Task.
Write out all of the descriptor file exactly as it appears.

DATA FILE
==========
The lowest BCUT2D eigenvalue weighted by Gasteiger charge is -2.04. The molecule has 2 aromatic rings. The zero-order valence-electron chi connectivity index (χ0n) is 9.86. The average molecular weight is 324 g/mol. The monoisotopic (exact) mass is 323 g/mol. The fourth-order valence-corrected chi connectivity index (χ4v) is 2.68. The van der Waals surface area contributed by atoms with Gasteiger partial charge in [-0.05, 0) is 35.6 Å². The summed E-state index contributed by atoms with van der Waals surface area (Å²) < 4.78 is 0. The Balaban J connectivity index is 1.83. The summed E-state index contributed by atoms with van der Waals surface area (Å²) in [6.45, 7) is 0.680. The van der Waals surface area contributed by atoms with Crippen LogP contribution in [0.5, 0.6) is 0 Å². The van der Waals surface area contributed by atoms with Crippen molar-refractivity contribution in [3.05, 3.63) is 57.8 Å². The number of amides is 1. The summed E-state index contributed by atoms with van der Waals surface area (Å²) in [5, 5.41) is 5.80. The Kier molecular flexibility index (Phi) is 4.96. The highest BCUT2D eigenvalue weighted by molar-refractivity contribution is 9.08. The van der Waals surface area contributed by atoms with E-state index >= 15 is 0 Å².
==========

The lowest BCUT2D eigenvalue weighted by Gasteiger charge is -2.04. The molecule has 2 aromatic rings. The zero-order valence-electron chi connectivity index (χ0n) is 9.86. The average molecular weight is 324 g/mol. The monoisotopic (exact) mass is 323 g/mol. The fourth-order valence-corrected chi connectivity index (χ4v) is 2.68. The van der Waals surface area contributed by atoms with Gasteiger partial charge in [-0.05, 0) is 35.6 Å². The summed E-state index contributed by atoms with van der Waals surface area (Å²) < 4.78 is 0. The Balaban J connectivity index is 1.83. The summed E-state index contributed by atoms with van der Waals surface area (Å²) in [6.45, 7) is 0.680. The van der Waals surface area contributed by atoms with Crippen LogP contribution in [0.5, 0.6) is 0 Å². The van der Waals surface area contributed by atoms with Crippen molar-refractivity contribution in [3.05, 3.63) is 57.8 Å². The number of amides is 1. The summed E-state index contributed by atoms with van der Waals surface area (Å²) in [5, 5.41) is 5.80. The Kier molecular flexibility index (Phi) is 4.96. The highest BCUT2D eigenvalue weighted by molar-refractivity contribution is 9.08. The van der Waals surface area contributed by atoms with E-state index >= 15 is 0 Å².